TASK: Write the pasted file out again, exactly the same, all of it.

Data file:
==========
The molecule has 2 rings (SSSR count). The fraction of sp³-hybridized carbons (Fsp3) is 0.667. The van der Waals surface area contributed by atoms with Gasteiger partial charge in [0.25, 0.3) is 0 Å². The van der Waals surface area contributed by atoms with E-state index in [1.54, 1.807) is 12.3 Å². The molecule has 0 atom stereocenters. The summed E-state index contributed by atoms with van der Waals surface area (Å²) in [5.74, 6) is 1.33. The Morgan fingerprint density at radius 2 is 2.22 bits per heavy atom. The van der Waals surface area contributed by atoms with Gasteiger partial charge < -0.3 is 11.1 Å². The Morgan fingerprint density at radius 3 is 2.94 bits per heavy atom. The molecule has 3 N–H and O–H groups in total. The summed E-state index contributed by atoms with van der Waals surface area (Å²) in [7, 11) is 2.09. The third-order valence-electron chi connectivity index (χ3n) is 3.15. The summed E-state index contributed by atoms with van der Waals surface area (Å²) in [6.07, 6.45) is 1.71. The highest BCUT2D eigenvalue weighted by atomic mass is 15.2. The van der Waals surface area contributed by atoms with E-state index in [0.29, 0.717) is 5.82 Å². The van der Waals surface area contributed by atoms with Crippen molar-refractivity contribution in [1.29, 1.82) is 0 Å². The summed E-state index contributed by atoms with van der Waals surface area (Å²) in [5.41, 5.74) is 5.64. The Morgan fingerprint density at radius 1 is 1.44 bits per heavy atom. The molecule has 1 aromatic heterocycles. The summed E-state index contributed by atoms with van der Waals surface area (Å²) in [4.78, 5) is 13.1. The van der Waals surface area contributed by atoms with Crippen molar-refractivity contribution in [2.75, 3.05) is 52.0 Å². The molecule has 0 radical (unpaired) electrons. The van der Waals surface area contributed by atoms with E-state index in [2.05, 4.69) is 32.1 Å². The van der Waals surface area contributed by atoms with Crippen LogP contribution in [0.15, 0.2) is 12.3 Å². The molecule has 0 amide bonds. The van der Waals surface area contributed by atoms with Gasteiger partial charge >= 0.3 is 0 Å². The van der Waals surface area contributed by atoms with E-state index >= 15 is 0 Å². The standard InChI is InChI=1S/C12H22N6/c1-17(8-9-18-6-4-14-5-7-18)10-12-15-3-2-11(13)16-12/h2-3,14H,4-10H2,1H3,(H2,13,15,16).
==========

The molecule has 2 rings (SSSR count). The fraction of sp³-hybridized carbons (Fsp3) is 0.667. The van der Waals surface area contributed by atoms with Gasteiger partial charge in [0.25, 0.3) is 0 Å². The van der Waals surface area contributed by atoms with E-state index in [1.54, 1.807) is 12.3 Å². The molecule has 0 atom stereocenters. The summed E-state index contributed by atoms with van der Waals surface area (Å²) in [5.74, 6) is 1.33. The Morgan fingerprint density at radius 2 is 2.22 bits per heavy atom. The van der Waals surface area contributed by atoms with Gasteiger partial charge < -0.3 is 11.1 Å². The Morgan fingerprint density at radius 3 is 2.94 bits per heavy atom. The molecule has 3 N–H and O–H groups in total. The summed E-state index contributed by atoms with van der Waals surface area (Å²) in [7, 11) is 2.09. The third-order valence-electron chi connectivity index (χ3n) is 3.15. The summed E-state index contributed by atoms with van der Waals surface area (Å²) in [6.07, 6.45) is 1.71. The highest BCUT2D eigenvalue weighted by atomic mass is 15.2. The van der Waals surface area contributed by atoms with E-state index in [0.29, 0.717) is 5.82 Å². The van der Waals surface area contributed by atoms with Crippen molar-refractivity contribution in [1.29, 1.82) is 0 Å². The summed E-state index contributed by atoms with van der Waals surface area (Å²) in [5.41, 5.74) is 5.64. The Morgan fingerprint density at radius 1 is 1.44 bits per heavy atom. The molecule has 1 aromatic heterocycles. The summed E-state index contributed by atoms with van der Waals surface area (Å²) in [4.78, 5) is 13.1. The van der Waals surface area contributed by atoms with Crippen molar-refractivity contribution in [2.75, 3.05) is 52.0 Å². The molecule has 0 radical (unpaired) electrons. The van der Waals surface area contributed by atoms with E-state index in [2.05, 4.69) is 32.1 Å². The van der Waals surface area contributed by atoms with Crippen LogP contribution in [0.15, 0.2) is 12.3 Å². The molecule has 0 amide bonds. The van der Waals surface area contributed by atoms with Gasteiger partial charge >= 0.3 is 0 Å². The van der Waals surface area contributed by atoms with E-state index >= 15 is 0 Å². The standard InChI is InChI=1S/C12H22N6/c1-17(8-9-18-6-4-14-5-7-18)10-12-15-3-2-11(13)16-12/h2-3,14H,4-10H2,1H3,(H2,13,15,16).